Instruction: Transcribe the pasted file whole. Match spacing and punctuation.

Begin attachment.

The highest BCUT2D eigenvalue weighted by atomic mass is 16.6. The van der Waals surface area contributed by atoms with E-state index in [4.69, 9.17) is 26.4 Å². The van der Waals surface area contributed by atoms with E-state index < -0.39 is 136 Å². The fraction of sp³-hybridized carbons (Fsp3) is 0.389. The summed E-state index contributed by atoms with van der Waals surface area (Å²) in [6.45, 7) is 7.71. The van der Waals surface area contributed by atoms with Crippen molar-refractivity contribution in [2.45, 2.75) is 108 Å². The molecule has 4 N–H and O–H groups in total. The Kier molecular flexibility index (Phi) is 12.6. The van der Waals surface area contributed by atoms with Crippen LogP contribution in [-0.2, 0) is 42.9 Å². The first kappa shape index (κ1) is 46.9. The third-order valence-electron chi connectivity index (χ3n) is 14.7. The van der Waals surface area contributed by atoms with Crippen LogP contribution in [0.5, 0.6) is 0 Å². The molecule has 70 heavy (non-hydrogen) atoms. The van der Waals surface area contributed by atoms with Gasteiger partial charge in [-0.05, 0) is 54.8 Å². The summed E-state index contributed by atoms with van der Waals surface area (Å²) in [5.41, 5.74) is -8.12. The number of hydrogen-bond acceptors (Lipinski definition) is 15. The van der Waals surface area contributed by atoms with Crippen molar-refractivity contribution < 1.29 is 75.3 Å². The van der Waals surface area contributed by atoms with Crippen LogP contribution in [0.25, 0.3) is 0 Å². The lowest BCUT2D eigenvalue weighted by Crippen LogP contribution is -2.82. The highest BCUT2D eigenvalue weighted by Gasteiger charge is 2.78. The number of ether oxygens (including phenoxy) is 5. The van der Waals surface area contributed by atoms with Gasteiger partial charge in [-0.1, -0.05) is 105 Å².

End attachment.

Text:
The highest BCUT2D eigenvalue weighted by atomic mass is 16.6. The van der Waals surface area contributed by atoms with E-state index in [4.69, 9.17) is 26.4 Å². The van der Waals surface area contributed by atoms with E-state index < -0.39 is 136 Å². The fraction of sp³-hybridized carbons (Fsp3) is 0.389. The summed E-state index contributed by atoms with van der Waals surface area (Å²) in [6.45, 7) is 7.71. The van der Waals surface area contributed by atoms with Crippen molar-refractivity contribution in [2.45, 2.75) is 108 Å². The molecule has 4 N–H and O–H groups in total. The Kier molecular flexibility index (Phi) is 12.6. The van der Waals surface area contributed by atoms with Crippen LogP contribution in [-0.2, 0) is 42.9 Å². The first kappa shape index (κ1) is 46.9. The third-order valence-electron chi connectivity index (χ3n) is 14.7. The van der Waals surface area contributed by atoms with Crippen LogP contribution in [0.5, 0.6) is 0 Å². The molecule has 70 heavy (non-hydrogen) atoms. The van der Waals surface area contributed by atoms with Gasteiger partial charge in [-0.05, 0) is 54.8 Å². The summed E-state index contributed by atoms with van der Waals surface area (Å²) in [5.41, 5.74) is -8.12. The number of hydrogen-bond acceptors (Lipinski definition) is 15. The van der Waals surface area contributed by atoms with Crippen molar-refractivity contribution < 1.29 is 75.3 Å². The van der Waals surface area contributed by atoms with Crippen LogP contribution in [0.25, 0.3) is 0 Å². The lowest BCUT2D eigenvalue weighted by Crippen LogP contribution is -2.82. The highest BCUT2D eigenvalue weighted by Gasteiger charge is 2.78. The number of ether oxygens (including phenoxy) is 5. The van der Waals surface area contributed by atoms with Gasteiger partial charge in [-0.1, -0.05) is 105 Å².